Called from the getData function (above), the NewEntry function was added just to make the append statements a little cleaner.

func NewEntry(name string, email string, mobile string) Entry {
	return Entry{
		Name:   name,
		Email:  email,
		Mobile: mobile,

We’re going to put the bulk of our functionality in a function called contactsMain, but before we do that, let’s skip ahead to this package’s main function, in which we’ll set up our router and web server:

func main() {
	r := mux.NewRouter()

	r.PathPrefix("/css/").Handler(http.StripPrefix("/css/", http.FileServer(http.Dir("./public/css"))))
	r.PathPrefix("/js/").Handler(http.StripPrefix("/js/", http.FileServer(http.Dir("./public/js"))))

	r.HandleFunc("/", contactsMain)

	srv := &http.Server{
		Handler:      r,
		Addr:         "",
		WriteTimeout: 15 * time.Second,
		ReadTimeout:  15 * time.Second,


Notice those two lines for the CSS and JS folders: that’s how we’re serving our static resource folders using the gorilla/mux package. (There’s actually no Javascript in this tutorial but we have the spot if we need it!)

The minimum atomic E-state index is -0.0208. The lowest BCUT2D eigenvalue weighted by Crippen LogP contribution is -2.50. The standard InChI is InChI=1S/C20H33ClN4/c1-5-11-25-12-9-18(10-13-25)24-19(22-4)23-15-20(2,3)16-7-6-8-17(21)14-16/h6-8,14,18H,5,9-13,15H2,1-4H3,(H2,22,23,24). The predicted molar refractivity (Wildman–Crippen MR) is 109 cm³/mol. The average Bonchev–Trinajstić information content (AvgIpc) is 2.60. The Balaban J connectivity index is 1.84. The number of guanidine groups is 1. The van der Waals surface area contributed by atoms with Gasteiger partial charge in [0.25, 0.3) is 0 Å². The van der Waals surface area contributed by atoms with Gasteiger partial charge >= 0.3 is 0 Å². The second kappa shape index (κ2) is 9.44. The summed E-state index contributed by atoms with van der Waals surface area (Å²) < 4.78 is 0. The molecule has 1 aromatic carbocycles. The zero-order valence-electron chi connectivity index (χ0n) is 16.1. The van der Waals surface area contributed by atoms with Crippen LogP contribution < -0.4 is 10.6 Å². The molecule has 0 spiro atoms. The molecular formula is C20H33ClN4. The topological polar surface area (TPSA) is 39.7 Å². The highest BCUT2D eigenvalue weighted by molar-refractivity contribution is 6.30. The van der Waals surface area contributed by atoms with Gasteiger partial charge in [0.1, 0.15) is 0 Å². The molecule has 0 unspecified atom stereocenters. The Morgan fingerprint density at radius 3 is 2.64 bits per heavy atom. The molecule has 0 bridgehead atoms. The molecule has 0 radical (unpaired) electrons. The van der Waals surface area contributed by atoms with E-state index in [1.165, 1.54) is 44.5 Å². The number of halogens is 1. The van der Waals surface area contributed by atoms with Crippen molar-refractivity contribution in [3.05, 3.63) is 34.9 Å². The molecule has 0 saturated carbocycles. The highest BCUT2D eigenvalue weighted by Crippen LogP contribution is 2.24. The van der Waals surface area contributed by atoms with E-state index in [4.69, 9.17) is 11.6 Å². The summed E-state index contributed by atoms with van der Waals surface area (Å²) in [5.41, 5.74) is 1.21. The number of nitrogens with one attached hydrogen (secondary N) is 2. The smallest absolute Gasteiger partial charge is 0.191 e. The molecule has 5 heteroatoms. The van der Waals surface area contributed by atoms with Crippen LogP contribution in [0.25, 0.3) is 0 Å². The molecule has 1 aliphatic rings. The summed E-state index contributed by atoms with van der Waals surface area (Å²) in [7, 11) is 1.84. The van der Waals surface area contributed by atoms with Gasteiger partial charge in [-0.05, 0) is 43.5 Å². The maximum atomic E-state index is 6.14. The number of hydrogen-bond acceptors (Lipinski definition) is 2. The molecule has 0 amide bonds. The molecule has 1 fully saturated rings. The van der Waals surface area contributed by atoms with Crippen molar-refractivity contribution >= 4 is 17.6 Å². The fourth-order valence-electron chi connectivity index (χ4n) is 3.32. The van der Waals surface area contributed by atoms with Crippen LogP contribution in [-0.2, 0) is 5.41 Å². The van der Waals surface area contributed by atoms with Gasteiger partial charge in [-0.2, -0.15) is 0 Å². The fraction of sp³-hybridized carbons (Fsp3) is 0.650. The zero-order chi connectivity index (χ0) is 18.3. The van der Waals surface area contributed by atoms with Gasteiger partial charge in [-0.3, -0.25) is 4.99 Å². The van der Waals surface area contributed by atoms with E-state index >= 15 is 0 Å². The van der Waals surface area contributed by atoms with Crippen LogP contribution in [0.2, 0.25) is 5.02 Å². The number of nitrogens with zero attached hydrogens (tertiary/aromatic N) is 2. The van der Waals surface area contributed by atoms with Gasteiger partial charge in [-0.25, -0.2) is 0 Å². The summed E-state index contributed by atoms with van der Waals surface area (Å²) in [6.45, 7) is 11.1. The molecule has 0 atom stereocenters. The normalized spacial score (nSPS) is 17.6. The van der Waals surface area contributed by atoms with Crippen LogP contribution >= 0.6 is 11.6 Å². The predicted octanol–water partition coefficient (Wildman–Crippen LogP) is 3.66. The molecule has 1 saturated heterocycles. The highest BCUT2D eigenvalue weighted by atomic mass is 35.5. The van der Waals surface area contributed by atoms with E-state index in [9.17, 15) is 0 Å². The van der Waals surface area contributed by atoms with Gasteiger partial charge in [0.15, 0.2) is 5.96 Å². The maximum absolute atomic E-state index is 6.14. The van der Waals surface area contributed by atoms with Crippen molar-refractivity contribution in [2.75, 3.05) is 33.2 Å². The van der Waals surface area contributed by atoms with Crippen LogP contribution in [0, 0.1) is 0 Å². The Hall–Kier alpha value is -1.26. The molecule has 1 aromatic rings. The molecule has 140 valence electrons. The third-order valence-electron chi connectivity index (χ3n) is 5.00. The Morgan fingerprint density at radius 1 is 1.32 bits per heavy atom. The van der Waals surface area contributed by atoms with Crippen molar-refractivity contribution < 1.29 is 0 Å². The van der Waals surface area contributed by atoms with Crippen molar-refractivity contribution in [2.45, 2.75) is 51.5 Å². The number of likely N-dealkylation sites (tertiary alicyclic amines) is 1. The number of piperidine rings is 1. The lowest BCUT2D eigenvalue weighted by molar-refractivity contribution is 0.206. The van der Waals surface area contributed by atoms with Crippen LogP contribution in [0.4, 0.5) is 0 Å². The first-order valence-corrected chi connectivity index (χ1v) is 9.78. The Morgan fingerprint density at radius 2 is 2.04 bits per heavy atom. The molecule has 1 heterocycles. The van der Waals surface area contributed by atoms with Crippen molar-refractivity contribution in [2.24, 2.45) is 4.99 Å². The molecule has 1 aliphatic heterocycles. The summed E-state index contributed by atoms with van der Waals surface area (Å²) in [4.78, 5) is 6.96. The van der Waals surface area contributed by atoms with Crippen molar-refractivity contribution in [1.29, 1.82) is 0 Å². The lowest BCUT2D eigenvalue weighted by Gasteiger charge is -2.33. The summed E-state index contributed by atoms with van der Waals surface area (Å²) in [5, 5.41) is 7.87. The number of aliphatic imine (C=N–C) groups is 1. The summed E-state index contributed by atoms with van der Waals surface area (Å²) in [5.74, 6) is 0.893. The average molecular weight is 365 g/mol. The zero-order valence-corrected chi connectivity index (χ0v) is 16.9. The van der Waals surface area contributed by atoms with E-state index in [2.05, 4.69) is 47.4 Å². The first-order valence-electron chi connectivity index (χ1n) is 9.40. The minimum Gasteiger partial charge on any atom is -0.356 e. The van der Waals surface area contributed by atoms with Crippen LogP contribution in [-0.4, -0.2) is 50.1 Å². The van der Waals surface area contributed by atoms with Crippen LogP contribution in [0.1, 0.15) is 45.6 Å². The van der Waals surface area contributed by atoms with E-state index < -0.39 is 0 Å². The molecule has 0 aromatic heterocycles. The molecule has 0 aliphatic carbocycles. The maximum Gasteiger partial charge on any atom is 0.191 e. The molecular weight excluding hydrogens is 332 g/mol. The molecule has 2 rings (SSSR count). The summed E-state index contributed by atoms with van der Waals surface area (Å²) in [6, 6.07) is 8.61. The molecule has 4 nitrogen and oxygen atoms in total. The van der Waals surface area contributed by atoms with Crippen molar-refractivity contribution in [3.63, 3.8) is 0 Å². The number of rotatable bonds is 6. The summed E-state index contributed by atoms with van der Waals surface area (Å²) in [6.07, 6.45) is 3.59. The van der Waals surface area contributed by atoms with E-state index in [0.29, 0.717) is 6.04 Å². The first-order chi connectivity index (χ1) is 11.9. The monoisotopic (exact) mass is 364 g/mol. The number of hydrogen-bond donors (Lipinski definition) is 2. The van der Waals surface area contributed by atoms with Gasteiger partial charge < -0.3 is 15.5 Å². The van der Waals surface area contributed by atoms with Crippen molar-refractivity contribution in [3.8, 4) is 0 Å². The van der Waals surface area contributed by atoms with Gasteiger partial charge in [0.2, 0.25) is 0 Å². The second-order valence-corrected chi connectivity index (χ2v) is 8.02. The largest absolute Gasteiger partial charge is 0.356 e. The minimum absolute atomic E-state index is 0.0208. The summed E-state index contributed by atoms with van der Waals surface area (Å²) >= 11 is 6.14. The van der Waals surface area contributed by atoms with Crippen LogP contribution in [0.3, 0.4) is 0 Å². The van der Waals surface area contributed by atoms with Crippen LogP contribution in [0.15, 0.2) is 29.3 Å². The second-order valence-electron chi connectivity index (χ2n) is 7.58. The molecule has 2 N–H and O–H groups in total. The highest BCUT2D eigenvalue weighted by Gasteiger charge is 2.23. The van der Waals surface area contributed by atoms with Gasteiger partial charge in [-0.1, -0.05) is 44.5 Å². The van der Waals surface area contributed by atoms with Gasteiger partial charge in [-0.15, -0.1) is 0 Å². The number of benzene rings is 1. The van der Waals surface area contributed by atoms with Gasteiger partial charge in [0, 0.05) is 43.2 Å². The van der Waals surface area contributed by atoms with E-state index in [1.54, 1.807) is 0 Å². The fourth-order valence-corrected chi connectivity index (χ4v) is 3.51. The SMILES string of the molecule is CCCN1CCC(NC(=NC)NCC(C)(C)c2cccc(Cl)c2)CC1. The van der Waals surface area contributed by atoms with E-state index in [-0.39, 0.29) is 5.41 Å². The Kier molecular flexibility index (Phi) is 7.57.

We’ve set up the function “contactsMain” to be the go-to spot for all direct requests to our domain (which will be http://localhost:8080).

We’re going to need folders for our CSS and JS, so go ahead and make those. For this example, I’m using W3.css and I made another CSS for my site’s color scheme:

.primary-color {
    background-color: #304173;
    color: #fffafa;
.secondary-color {
    background-color: #29A2EE;
    color: #fffafa;
.dark-accent {
    background-color: #605B56;
.light-accent {
    background-color: #D3C47F;
.off-white {
    background-color: #ECEBE4;

Now we’re all set to host our contacts page on http://localhost:8080 with one minor exception: the main part of our program!